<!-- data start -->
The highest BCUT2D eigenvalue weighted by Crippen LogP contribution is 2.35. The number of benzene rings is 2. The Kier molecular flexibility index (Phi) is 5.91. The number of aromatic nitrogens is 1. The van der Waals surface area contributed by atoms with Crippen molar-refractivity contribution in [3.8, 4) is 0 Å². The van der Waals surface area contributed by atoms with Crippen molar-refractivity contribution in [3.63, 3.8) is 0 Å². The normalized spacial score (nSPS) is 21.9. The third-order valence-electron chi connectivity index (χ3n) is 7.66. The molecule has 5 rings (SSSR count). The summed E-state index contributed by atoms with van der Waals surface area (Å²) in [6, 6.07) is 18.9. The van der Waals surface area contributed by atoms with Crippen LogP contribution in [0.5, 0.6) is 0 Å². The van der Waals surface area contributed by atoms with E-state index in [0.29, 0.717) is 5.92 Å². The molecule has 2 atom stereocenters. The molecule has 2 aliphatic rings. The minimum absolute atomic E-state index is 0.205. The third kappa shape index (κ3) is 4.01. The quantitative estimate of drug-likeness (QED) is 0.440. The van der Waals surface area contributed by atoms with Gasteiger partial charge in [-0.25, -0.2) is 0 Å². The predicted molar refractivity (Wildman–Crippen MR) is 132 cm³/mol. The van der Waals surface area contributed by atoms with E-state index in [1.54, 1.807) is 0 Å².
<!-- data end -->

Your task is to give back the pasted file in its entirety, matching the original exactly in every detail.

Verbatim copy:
The highest BCUT2D eigenvalue weighted by Crippen LogP contribution is 2.35. The number of benzene rings is 2. The Kier molecular flexibility index (Phi) is 5.91. The number of aromatic nitrogens is 1. The van der Waals surface area contributed by atoms with Crippen molar-refractivity contribution in [3.8, 4) is 0 Å². The van der Waals surface area contributed by atoms with Crippen molar-refractivity contribution in [3.63, 3.8) is 0 Å². The normalized spacial score (nSPS) is 21.9. The third-order valence-electron chi connectivity index (χ3n) is 7.66. The molecule has 5 rings (SSSR count). The summed E-state index contributed by atoms with van der Waals surface area (Å²) in [6, 6.07) is 18.9. The van der Waals surface area contributed by atoms with Crippen LogP contribution in [0.5, 0.6) is 0 Å². The van der Waals surface area contributed by atoms with E-state index in [0.29, 0.717) is 5.92 Å². The molecule has 2 atom stereocenters. The molecule has 2 aliphatic rings. The minimum absolute atomic E-state index is 0.205. The third kappa shape index (κ3) is 4.01. The quantitative estimate of drug-likeness (QED) is 0.440. The van der Waals surface area contributed by atoms with Gasteiger partial charge in [-0.25, -0.2) is 0 Å². The predicted molar refractivity (Wildman–Crippen MR) is 132 cm³/mol. The van der Waals surface area contributed by atoms with E-state index in [1.54, 1.807) is 0 Å².